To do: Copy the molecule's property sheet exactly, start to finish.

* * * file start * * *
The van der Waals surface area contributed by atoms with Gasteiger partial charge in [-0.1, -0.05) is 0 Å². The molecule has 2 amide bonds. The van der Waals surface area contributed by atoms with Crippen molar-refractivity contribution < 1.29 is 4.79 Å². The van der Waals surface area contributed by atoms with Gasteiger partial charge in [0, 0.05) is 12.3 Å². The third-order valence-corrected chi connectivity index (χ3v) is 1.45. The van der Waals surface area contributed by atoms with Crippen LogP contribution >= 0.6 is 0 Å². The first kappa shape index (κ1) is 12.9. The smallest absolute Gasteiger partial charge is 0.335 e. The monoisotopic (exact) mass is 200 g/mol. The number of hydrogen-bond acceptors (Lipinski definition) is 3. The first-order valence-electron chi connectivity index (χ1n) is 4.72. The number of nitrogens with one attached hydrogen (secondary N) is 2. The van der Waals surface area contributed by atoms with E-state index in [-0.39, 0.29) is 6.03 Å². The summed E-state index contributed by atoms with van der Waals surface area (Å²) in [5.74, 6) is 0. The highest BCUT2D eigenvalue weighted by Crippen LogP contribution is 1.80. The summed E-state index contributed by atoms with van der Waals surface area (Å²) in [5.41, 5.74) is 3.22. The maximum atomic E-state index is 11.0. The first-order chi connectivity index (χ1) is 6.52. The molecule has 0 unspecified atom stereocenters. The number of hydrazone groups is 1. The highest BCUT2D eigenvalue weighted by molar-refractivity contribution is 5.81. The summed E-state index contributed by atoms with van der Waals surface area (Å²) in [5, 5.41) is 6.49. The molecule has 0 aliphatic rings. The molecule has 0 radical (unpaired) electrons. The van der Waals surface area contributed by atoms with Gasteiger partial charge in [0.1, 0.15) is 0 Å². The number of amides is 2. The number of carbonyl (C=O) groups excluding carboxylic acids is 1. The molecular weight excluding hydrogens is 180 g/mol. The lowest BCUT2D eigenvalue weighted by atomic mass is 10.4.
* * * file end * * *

The van der Waals surface area contributed by atoms with Gasteiger partial charge in [-0.1, -0.05) is 0 Å². The molecule has 2 amide bonds. The van der Waals surface area contributed by atoms with Crippen molar-refractivity contribution < 1.29 is 4.79 Å². The van der Waals surface area contributed by atoms with Gasteiger partial charge in [0, 0.05) is 12.3 Å². The third-order valence-corrected chi connectivity index (χ3v) is 1.45. The van der Waals surface area contributed by atoms with Crippen LogP contribution >= 0.6 is 0 Å². The first kappa shape index (κ1) is 12.9. The smallest absolute Gasteiger partial charge is 0.335 e. The monoisotopic (exact) mass is 200 g/mol. The number of hydrogen-bond acceptors (Lipinski definition) is 3. The first-order valence-electron chi connectivity index (χ1n) is 4.72. The number of nitrogens with one attached hydrogen (secondary N) is 2. The van der Waals surface area contributed by atoms with E-state index in [-0.39, 0.29) is 6.03 Å². The summed E-state index contributed by atoms with van der Waals surface area (Å²) in [5.74, 6) is 0. The highest BCUT2D eigenvalue weighted by Crippen LogP contribution is 1.80. The summed E-state index contributed by atoms with van der Waals surface area (Å²) in [5.41, 5.74) is 3.22. The maximum atomic E-state index is 11.0. The first-order chi connectivity index (χ1) is 6.52. The molecule has 0 unspecified atom stereocenters. The number of hydrazone groups is 1. The highest BCUT2D eigenvalue weighted by molar-refractivity contribution is 5.81. The summed E-state index contributed by atoms with van der Waals surface area (Å²) in [5, 5.41) is 6.49. The molecule has 0 aliphatic rings. The molecule has 0 radical (unpaired) electrons. The van der Waals surface area contributed by atoms with Gasteiger partial charge in [0.1, 0.15) is 0 Å². The number of amides is 2. The number of carbonyl (C=O) groups excluding carboxylic acids is 1. The molecular weight excluding hydrogens is 180 g/mol. The lowest BCUT2D eigenvalue weighted by atomic mass is 10.4.